Ontario Trippin' Around

PrimRose Donkey Sanctuary

“Wilson! Come here Wilson!” Sheila Burns, founder of PrimRose Donkey Sanctuary, a farm for abused animals, calls over to a donkey grazing blissfully in the grass. He looks up slowly upon hearing his name but then goes right back to his task. I wonder out loud if Wilson, along with all the other donkeys, can recognize their names. In a heartbeat, Sheila quips, “They do, they just have selective hearing.”

 

Image: Phil Raby

This sanctuary currently harbours 20 donkeys, four mules and one pony. There are potbelly pigs, sheep, a goat, numerous cats and one dog. Each of them has a name and each has a history, but often it’s a sad one.

 

For example, there is Joey, a lovely boy, as Sheila describes him. He was tied to a tree and beaten with a baseball bat by his owner before being rescued. But you would never guess the terrible abuse he’s been through as he stands patiently while visitors pet him.

Another one of the sanctuary’s mandates is educating the public. Sheila and her legion of volunteers work hard to dispel all the misconceptions that surround donkeys and mules. Popular culture portrays them as being stubborn and dumb, but those attributes couldn’t be further from the truth.

Sheila explains that donkeys are cautious animals, so it’s not obstinacy that keeps them from following directions. As well, their sense of loyalty may keep them from doing what they’ve been told to do.

Image: Phil Raby

Jed the donkey was such a case. Sheila was asked to pick up some neglected animals from a farm one day and a donkey was among the group. As she tried to load the hungry donkey into a trailer he refused to enter it and kept returning to his dirty shed, even though he was being enticed with tasty food to get him to leave. Perplexed, Sheila returned to the shed and found the reason Jed wouldn’t leave the farm: a pig was hiding in there. She loaded the pig into the trailer and Jed went in after without problem.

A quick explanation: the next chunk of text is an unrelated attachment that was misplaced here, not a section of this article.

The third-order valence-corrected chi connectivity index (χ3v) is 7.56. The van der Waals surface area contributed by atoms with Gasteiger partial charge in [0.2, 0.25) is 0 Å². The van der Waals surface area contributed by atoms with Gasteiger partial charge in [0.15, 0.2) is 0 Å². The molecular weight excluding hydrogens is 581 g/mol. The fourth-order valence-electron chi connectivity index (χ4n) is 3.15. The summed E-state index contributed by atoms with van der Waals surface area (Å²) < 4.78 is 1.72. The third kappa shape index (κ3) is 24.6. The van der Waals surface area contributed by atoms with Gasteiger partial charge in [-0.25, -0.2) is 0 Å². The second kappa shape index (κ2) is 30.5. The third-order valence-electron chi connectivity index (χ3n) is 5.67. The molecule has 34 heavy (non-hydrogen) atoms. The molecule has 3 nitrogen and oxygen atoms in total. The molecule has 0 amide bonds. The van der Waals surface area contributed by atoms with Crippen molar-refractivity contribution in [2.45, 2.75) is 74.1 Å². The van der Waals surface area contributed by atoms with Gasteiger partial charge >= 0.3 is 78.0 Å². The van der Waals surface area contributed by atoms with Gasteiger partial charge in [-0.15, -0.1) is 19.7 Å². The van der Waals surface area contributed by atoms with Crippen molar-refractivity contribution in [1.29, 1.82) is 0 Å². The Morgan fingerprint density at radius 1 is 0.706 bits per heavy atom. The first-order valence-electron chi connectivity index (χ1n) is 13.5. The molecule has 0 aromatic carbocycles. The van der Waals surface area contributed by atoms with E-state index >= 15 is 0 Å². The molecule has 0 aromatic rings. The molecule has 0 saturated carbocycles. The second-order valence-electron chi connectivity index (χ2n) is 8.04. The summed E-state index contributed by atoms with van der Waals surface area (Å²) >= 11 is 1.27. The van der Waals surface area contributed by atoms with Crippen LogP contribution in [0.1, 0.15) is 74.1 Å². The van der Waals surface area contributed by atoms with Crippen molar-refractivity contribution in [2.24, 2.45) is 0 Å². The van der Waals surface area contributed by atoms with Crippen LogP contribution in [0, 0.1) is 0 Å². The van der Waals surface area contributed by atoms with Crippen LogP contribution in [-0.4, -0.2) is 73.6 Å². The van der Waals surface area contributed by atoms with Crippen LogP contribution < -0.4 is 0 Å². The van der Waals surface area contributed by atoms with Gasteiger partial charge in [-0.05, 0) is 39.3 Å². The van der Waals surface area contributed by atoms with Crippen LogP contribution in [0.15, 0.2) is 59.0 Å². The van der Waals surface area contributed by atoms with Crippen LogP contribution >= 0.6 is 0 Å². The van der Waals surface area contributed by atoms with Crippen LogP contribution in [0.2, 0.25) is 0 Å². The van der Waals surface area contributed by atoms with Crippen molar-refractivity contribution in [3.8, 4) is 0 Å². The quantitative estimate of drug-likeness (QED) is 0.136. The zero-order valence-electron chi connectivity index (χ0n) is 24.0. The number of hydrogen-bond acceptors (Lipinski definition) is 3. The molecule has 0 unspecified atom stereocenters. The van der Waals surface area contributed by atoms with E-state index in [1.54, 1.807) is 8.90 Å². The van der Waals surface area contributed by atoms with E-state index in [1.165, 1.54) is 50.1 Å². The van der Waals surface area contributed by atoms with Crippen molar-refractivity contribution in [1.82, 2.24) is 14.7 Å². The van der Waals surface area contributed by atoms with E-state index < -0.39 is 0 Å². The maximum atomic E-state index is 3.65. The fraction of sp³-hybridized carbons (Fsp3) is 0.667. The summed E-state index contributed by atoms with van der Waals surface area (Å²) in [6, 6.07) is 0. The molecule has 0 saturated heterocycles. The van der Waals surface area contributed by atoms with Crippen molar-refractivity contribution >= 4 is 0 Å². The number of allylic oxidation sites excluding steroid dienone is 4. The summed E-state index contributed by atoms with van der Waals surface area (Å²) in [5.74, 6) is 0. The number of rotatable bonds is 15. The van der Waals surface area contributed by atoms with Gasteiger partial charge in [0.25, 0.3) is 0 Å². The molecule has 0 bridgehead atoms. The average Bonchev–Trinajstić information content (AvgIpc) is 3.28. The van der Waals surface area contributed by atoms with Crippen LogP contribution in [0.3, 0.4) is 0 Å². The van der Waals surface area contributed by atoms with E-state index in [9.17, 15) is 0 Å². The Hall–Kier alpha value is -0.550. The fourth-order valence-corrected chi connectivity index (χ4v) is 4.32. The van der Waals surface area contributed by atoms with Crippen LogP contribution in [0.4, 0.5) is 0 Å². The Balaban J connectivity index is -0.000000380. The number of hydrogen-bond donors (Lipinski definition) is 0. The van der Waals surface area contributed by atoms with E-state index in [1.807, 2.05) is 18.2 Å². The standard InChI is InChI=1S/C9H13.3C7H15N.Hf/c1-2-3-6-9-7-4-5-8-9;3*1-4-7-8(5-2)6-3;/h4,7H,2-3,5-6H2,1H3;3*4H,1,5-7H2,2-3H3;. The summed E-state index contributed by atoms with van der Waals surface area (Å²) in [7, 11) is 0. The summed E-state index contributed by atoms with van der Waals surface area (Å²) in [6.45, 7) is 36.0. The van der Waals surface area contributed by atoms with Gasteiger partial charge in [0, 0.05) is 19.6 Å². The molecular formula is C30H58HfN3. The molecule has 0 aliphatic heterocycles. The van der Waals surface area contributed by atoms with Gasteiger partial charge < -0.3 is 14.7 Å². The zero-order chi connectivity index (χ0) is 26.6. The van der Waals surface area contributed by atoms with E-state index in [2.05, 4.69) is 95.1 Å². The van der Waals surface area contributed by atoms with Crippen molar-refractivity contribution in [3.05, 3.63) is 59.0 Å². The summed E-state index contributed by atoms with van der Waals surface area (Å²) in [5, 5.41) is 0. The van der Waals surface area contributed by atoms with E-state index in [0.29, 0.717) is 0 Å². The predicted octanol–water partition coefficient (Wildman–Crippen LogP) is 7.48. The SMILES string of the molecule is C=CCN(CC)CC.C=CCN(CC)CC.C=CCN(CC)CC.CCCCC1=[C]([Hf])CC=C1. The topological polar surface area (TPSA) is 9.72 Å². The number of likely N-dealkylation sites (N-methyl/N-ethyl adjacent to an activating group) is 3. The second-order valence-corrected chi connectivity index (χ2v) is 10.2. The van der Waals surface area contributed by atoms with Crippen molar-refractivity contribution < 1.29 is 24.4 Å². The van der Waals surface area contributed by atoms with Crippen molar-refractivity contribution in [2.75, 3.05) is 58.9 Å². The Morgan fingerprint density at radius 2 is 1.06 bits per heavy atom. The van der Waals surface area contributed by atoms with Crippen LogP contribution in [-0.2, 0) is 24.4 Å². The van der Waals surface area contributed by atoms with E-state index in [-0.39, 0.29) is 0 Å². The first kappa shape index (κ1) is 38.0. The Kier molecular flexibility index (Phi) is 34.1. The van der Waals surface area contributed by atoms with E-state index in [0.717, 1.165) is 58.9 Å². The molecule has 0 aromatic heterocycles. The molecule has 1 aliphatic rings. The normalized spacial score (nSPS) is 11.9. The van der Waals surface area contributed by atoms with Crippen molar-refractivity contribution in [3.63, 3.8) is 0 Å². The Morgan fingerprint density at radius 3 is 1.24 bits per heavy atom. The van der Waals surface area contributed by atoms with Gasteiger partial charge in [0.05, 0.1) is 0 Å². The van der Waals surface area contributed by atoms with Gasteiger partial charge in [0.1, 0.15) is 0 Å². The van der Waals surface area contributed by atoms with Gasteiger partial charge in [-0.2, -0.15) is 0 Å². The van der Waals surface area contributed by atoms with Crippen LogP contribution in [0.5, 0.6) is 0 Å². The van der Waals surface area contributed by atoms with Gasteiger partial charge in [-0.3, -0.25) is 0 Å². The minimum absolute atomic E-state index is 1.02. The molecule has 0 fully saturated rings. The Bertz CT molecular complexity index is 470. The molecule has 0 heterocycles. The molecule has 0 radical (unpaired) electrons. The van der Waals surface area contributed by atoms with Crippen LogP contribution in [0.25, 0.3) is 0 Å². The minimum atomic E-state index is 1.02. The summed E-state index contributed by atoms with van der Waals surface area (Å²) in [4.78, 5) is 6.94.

It’s no surprise that these animals are very good livestock keepers and will protect their flocks at all costs.

With all of these traits going for them one must wonder why donkeys have such a bad reputation.

“Donkeys are throwaway animals and are often sent to auctions to be sold for dog food. They can take a lot of pain and become easy targets for abuse,” Sheila explains with sadness in her eyes.

After moving to a six-acre farm in Roseneath, Ontario, Sheila wanted to get some barn animals. A friend knew of a pregnant donkey with a foal that needed a good home. Her name was PrimRose and she became the namesake for the sanctuary.

After that Sheila began getting calls from the Humane Society and the police letting her know of not only donkeys, but other animals in need of rescuing. It has become a huge endeavour that not only includes looking after the animals, but also rehabilitation and running an adoption program.

Throughout the years, Sheila has adopted out many donkeys to local farms to work as protectors of livestock or as companions to horses. Although they are adopted out, the animal still remains under the auspices of the sanctuary who will conduct inspections at these farms to make sure their former charges are happy and healthy.

Rehabilitation is an important part of the work the sanctuary does as well. Virgil, a miniature mule who was badly abused in the first year of his life, has been at PrimRose for a while, but it was only recently that he’s allowed people to pet his back. He’s slowly beginning to trust humans again.

Image: Phil Raby

Helping with all of this work are 35 dedicated volunteers, the youngest who is only 10 years old, who feel that the work they do benefits them more than the donkeys.

Without them, Sheila says, the sanctuary just wouldn’t exist.

PrimRose is open to the public on Thursdays and Sundays from 1 to 4 pm. Volunteers are on hand to give tours of the sanctuary where visitors can interact with the rescued animals. There’s no fee, but donations are gladly accepted. Check out their website to find out what type of donations the sanctuary is needing at the moment. Requests include apples, cat food and Canadian Tire money for farm supplies.

PrimRose Donkey Sanctuary is located about two hours northeast of Toronto.

For more information, including directions from Highway 401: 905-352-2772 or primrosedonkeysanctuary.com

Images & video: Phil Raby
Article, reporter & editing : Anna Rodrigues

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